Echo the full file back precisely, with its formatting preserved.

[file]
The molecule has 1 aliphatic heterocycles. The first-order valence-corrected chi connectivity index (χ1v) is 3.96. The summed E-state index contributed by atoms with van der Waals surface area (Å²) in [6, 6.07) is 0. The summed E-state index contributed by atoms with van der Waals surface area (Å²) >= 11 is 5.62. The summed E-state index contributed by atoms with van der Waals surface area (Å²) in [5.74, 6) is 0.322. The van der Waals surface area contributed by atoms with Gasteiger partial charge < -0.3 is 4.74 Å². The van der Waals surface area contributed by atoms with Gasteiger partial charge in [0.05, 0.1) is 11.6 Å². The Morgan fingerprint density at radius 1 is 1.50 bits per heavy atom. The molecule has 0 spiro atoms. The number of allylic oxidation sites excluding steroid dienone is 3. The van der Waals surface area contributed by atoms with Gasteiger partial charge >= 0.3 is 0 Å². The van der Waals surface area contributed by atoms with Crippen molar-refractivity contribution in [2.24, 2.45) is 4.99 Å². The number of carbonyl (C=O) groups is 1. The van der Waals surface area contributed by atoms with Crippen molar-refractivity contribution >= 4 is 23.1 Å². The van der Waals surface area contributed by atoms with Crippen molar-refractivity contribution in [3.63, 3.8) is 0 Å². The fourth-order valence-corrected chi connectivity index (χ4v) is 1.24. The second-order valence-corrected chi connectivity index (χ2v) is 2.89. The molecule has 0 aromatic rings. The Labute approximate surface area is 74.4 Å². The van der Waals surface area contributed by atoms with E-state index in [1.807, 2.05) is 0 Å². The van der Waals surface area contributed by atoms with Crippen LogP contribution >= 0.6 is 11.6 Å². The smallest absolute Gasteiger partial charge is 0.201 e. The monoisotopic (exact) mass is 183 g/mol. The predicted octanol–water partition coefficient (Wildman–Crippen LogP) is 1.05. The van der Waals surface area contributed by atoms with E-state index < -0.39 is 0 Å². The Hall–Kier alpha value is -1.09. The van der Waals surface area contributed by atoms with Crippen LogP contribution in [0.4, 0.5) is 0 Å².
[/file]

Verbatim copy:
The molecule has 1 aliphatic heterocycles. The first-order valence-corrected chi connectivity index (χ1v) is 3.96. The summed E-state index contributed by atoms with van der Waals surface area (Å²) in [6, 6.07) is 0. The summed E-state index contributed by atoms with van der Waals surface area (Å²) >= 11 is 5.62. The summed E-state index contributed by atoms with van der Waals surface area (Å²) in [5.74, 6) is 0.322. The van der Waals surface area contributed by atoms with Gasteiger partial charge < -0.3 is 4.74 Å². The van der Waals surface area contributed by atoms with Gasteiger partial charge in [0.05, 0.1) is 11.6 Å². The Morgan fingerprint density at radius 1 is 1.50 bits per heavy atom. The molecule has 0 spiro atoms. The number of allylic oxidation sites excluding steroid dienone is 3. The van der Waals surface area contributed by atoms with Gasteiger partial charge >= 0.3 is 0 Å². The van der Waals surface area contributed by atoms with Crippen molar-refractivity contribution in [2.24, 2.45) is 4.99 Å². The number of carbonyl (C=O) groups is 1. The van der Waals surface area contributed by atoms with Crippen molar-refractivity contribution >= 4 is 23.1 Å². The van der Waals surface area contributed by atoms with Crippen molar-refractivity contribution in [3.63, 3.8) is 0 Å². The fourth-order valence-corrected chi connectivity index (χ4v) is 1.24. The second-order valence-corrected chi connectivity index (χ2v) is 2.89. The molecule has 0 aromatic rings. The Labute approximate surface area is 74.4 Å². The van der Waals surface area contributed by atoms with E-state index in [1.807, 2.05) is 0 Å². The van der Waals surface area contributed by atoms with Crippen LogP contribution >= 0.6 is 11.6 Å². The smallest absolute Gasteiger partial charge is 0.201 e. The monoisotopic (exact) mass is 183 g/mol. The predicted octanol–water partition coefficient (Wildman–Crippen LogP) is 1.05. The van der Waals surface area contributed by atoms with E-state index < -0.39 is 0 Å². The Hall–Kier alpha value is -1.09. The van der Waals surface area contributed by atoms with Crippen LogP contribution in [0.4, 0.5) is 0 Å².